Natasha Takyi-Micah has been accepted into the in Families USA’s 2021 Health Equity Academy, where she will be focusing on maternal and child health issues.
The second annual National Maternal Health Innovation Symposium was hosted by the Maternal Health Learning and Innovation Center (MHLIC) August 30-31, 2021. This free symposium focused on understanding maternal health disparities, in particular among Black and brown communities, and evidence-based strategies to reduce them. Anyone was welcome to attend virtually, especially advocates, policy makers, health care administers and public health professionals. There were various workshops and panel discussions that viewers engaged in.
Currently, Ohio is ranked 21st out of 50 states with the highest maternal mortality rate.
One of the many highlighted programs regarding maternal and infant health was the pregnancy medical home (PMH) model. Implemented in 2011 between North Carolina (NC) Medicaid, NC Department of Public Health, and Community Care of North Carolina (CCNC), this patient-centered program helps women who are Medicaid recipients reduce their chances of having low birth weight babies. One of the core components of the PMH model is risk screening, in which providers assess patients’ psychosocial risk factors during their first prenatal visit. Psychosocial risk factors include domestic violence, food insecurity and substance abuse. After the screening, patients are paired with care managers (county health department social workers and nurses) to access community resources and ensure that they get the proper medical care and diagnostics. PMH yielded success. Particularly, CCNC conducted a study on the effectiveness of their program and they realized that pregnant women who had greater face-to-face care management experienced a lower incidence of low birth weight. More information about this program may be found here.
This patient-centered program helps women who are Medicaid recipients reduce their chances of having low birth weight babies.
On day two of the symposium, the session, “Male Engagement to Improve Maternal Health,” included panelists Reade Milner, Calvin Williams, CLC and Charles Daniels Jr ., Ph.D. and facilitator Wesley Bugg, JD. Panelists talked about both their personal and professional experiences in supporting women during the pregnancy and postpartum periods. Williams highlighted that Ohio has a Commission on Fatherhood that implements policy ideas pertaining to infant mortality and other maternal health issues. In fact, Ohio’s commission is one of four in the country. Dr. Daniels highlighted how trauma manifests within the Black community seeking care, citing instances of medical bias, such as the stereotyping of Black women as single mothers and how fathers feel unheard by clinicians within the health care system. This insightful discussion can influence men to positively help solve infant and maternal health issues.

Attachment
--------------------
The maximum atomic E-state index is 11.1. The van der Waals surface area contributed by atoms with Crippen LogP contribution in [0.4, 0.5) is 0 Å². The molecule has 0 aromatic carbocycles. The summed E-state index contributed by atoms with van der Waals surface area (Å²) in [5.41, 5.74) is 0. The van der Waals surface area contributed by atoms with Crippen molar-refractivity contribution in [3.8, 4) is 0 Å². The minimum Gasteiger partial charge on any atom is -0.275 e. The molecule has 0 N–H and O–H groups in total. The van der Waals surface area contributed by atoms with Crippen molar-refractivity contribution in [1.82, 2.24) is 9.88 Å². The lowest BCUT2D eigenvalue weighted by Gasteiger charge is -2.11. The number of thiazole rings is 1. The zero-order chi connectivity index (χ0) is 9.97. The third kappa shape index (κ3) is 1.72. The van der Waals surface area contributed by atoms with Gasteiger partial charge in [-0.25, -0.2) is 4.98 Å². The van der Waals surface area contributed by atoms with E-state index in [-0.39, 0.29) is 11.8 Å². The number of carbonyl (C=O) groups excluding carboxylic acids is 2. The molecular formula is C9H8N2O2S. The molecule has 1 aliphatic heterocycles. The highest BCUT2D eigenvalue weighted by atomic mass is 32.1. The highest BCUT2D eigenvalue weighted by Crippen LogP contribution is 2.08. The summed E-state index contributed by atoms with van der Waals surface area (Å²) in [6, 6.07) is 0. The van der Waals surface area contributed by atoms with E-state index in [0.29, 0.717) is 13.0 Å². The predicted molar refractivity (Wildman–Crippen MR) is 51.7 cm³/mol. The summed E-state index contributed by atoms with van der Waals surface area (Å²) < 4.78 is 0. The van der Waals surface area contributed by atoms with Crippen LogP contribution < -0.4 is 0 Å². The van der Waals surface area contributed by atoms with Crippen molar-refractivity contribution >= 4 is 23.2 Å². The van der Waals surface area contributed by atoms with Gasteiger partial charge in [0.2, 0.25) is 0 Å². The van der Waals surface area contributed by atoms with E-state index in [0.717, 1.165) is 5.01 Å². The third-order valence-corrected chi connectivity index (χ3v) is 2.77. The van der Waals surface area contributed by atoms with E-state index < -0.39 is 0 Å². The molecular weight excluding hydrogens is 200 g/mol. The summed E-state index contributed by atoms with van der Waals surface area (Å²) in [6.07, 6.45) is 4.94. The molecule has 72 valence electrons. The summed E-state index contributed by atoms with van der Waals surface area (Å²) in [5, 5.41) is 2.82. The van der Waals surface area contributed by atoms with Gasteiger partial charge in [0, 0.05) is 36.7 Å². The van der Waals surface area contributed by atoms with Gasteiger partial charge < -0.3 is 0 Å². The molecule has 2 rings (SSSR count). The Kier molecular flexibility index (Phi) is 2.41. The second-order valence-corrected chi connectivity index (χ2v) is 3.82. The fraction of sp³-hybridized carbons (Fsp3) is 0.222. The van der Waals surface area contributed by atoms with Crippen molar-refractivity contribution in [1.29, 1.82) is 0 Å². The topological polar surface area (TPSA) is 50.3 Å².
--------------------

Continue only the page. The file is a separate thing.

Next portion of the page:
Ohio does not need to reinvent the wheel. We can adopt some best practices and apply techniques that other states have utilized to reduce those rates.
The Symposium offered some key takeaways for Ohioans combatting maternal health challenges. First, it is good to learn how other states leveraged medical home models in reducing the prevalence of infant and maternal mortality. Currently, Ohio is ranked 21st out of 50 states with the highest maternal mortality rate. Ohio’s infant mortality rate was 6.9 per 1,000 live births in 2019. Ohio does not need to reinvent the wheel. We can adopt some best practices and apply techniques that other states have utilized to reduce those rates. Finally, a person does not have to be a maternal health i.e. medical health professional, or a woman, to prevent these problems from happening. Community members, particularly men involved in the lives of mothers and children, can have an impact on this public health issue from individual, organizational and policy levels.
Having benefitted from this year’s National Maternal Health Innovation Symposium, I would encourage anyone to attend next year’s symposium as it is inspirational and uplifting to hear from individuals who are fighting to end maternal health disparities throughout the country and to see how the lessons can be applied in our own civic and personal lives.